In these cases this Court adopted the classic definition of misconduct originally drafted by the Wisconsin supreme court in Boynton Cab Company v. Neubeck, 237 Wis 249, 259, 260 (296 NW 636):

"The term `misconduct' * * * is limited to conduct evincing such wilful or wanton disregard of an employer's interests as is found in deliberate violations or disregard of standards of behavior which the employer has the right to expect of his employee, or in carelessness or negligence of such degree or recurrence as to manifest equal culpability, wrongful intent or evil design, or to show an intentional and substantial disregard of the employer's interests or of the employee's duties and obligations to his employer. On the other hand mere inefficiency, unsatisfactory conduct, failure in good performance as the result of inability or incapacity, inadvertencies or ordinary negligence in isolated instances, or good-faith errors in judgment or discretion are not to be deemed `misconduct' within the meaning of the statute."

In our statement of the facts in this appeal, we have ignored much debate between the parties as to other actions of claimant which are claimed to have contributed to his discharge. For purposes of this decision it is sufficient for us to note that a refusal of an employee to carry out a reasonable order of his foreman, coupled with a threat to punch him in the nose when the foreman offered to do the work *542 himself, is misconduct within the meaning of the statute.[*]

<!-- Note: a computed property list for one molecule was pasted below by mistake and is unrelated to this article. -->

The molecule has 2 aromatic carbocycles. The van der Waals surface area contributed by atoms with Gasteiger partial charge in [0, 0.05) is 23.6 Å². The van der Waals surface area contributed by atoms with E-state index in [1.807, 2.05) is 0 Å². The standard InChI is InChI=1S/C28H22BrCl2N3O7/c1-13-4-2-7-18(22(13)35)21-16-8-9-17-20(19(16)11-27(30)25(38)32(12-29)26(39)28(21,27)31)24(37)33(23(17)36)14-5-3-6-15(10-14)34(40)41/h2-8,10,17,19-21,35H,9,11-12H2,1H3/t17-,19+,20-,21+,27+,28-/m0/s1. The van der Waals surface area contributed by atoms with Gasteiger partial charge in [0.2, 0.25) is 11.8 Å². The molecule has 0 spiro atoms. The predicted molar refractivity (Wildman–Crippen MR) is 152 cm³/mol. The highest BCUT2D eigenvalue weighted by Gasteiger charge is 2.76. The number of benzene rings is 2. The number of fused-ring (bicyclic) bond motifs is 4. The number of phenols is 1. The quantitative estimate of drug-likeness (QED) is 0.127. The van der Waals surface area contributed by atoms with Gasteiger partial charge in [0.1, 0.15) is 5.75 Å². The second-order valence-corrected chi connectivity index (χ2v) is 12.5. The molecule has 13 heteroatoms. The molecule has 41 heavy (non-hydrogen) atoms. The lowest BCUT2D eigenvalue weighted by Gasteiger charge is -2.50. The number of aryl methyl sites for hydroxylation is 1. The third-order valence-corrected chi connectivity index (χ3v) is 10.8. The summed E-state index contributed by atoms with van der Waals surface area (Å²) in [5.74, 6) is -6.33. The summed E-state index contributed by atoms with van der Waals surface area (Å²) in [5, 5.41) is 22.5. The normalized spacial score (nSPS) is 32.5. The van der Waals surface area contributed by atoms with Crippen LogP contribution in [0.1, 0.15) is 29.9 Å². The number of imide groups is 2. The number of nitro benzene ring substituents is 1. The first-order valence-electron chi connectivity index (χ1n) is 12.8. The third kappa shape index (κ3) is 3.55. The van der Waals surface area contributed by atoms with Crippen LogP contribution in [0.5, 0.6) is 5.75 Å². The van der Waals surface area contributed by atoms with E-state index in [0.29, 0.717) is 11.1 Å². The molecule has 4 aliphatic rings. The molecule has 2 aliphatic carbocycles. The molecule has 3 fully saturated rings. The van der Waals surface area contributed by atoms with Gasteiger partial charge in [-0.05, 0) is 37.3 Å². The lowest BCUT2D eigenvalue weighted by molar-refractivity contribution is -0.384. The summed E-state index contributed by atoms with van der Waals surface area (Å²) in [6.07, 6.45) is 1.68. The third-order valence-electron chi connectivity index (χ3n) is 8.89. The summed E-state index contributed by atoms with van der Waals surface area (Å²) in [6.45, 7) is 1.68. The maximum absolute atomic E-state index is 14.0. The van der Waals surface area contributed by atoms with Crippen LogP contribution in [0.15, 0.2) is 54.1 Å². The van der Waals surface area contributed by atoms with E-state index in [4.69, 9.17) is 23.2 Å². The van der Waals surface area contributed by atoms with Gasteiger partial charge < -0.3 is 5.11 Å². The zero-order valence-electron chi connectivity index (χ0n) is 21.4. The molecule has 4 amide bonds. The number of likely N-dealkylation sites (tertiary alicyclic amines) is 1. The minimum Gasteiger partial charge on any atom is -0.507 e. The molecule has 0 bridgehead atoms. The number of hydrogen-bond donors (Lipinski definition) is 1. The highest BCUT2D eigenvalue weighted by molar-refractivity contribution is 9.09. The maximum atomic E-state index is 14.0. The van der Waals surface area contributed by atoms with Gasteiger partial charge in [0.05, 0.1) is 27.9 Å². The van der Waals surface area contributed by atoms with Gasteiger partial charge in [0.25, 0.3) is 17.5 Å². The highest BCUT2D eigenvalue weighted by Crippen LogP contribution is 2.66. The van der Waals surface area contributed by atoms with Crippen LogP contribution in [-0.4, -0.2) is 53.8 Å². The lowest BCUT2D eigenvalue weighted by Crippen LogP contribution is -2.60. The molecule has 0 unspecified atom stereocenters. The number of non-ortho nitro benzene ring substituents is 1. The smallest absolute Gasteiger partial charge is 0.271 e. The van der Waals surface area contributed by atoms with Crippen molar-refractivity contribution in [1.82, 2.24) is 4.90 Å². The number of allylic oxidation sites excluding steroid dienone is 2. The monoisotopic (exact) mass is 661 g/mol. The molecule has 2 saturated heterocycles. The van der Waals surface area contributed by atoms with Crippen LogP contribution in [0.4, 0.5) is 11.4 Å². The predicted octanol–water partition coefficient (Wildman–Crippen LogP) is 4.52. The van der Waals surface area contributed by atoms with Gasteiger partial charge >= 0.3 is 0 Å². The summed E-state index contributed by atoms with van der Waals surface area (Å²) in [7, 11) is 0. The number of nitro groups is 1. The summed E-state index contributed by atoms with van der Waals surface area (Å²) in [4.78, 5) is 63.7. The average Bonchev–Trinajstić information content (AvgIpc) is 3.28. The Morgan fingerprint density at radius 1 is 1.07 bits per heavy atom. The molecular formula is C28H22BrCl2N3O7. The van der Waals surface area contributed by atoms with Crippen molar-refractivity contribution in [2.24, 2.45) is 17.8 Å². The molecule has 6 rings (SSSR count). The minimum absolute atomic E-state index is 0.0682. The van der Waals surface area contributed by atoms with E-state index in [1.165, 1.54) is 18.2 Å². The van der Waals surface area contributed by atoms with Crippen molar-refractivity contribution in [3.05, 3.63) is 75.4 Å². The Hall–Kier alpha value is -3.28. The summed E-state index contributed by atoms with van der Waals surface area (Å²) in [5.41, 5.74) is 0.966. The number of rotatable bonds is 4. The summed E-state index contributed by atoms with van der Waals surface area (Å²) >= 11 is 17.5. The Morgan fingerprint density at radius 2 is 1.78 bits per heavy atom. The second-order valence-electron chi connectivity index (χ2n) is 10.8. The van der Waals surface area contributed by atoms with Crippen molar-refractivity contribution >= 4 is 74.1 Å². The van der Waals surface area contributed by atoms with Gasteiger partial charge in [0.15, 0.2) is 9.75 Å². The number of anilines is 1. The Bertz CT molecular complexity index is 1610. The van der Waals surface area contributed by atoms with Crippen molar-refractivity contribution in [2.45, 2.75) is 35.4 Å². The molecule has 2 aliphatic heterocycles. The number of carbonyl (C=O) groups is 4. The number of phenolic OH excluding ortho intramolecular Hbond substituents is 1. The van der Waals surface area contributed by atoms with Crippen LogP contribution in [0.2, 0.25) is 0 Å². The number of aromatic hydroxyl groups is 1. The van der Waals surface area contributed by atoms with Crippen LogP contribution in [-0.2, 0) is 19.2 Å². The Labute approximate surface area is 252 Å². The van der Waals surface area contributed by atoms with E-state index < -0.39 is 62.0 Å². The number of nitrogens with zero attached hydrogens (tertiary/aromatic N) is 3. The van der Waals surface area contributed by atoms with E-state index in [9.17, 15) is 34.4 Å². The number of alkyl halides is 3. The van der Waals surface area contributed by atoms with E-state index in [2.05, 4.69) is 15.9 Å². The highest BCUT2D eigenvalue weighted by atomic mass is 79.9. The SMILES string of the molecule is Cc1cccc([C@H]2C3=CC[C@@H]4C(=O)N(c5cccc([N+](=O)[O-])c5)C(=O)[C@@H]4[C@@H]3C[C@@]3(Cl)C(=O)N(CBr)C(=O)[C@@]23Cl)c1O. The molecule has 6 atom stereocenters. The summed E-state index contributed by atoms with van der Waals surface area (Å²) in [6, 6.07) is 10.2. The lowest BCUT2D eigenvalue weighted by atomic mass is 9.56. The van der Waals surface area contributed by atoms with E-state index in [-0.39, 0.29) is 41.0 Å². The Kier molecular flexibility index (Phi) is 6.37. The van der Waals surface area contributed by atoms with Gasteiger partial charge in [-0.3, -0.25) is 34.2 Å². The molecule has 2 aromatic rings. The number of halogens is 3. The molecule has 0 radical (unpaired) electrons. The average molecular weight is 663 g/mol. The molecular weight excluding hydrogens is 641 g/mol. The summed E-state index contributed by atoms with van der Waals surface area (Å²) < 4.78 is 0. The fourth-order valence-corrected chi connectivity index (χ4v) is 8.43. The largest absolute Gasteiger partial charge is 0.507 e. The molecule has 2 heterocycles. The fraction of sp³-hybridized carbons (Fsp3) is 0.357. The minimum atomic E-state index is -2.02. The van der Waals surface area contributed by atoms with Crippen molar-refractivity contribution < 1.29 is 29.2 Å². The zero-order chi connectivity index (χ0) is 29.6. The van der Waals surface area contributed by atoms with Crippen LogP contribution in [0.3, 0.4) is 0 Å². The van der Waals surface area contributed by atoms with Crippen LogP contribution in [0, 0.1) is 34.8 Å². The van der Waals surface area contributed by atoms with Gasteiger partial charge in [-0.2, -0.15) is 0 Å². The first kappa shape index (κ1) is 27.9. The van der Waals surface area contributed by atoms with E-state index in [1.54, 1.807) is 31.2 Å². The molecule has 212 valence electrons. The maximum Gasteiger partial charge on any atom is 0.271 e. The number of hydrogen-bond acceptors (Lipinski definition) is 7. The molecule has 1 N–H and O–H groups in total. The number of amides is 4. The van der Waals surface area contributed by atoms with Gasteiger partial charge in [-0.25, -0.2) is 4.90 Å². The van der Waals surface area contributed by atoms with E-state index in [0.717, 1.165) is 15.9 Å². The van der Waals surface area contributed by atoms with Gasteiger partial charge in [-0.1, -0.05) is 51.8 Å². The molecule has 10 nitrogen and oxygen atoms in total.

Such a response is both a wilful disregard of the employer's interests and a deliberate violation of standards of behavior which an employer has a right to expect of his employee. Boynton Cab Company v. Neubeck, supra; see, also, Bell v. Employment Security Commission, 359 Mich 649. These acts are fundamentally disruptive of orderly conduct of work and of an employer's right to direct its prosecution. Metzger Unemployment Compensation Case (Metzger v. Unemployment Compensation Board of Review,) 191 Pa Super 588 (159 A2d 42); Virginia, App Bd Examiner Dec No S-4656-4603, CCH Unemployment Ins Reptr, § 8179.07.

See, also, 34 Halsbury's Laws of England (2d ed), p 525.

The circuit judge was in error in holding that such conduct was merely "unsatisfactory conduct" or "failure of good performance."

Claimant-appellee, however, asserts no general right to refuse to obey orders or to threaten physical violence to supervisory personnel. His contention is that this record does not show wilful disregard of the employer's rights because he contends his conduct was motivated by personal fear of the results of carrying out the orders issued.

Claimant's testimony about the episode which is relied on in this regard is:

"Q. Did Veerett Davis tell you to put the dross in the furnace?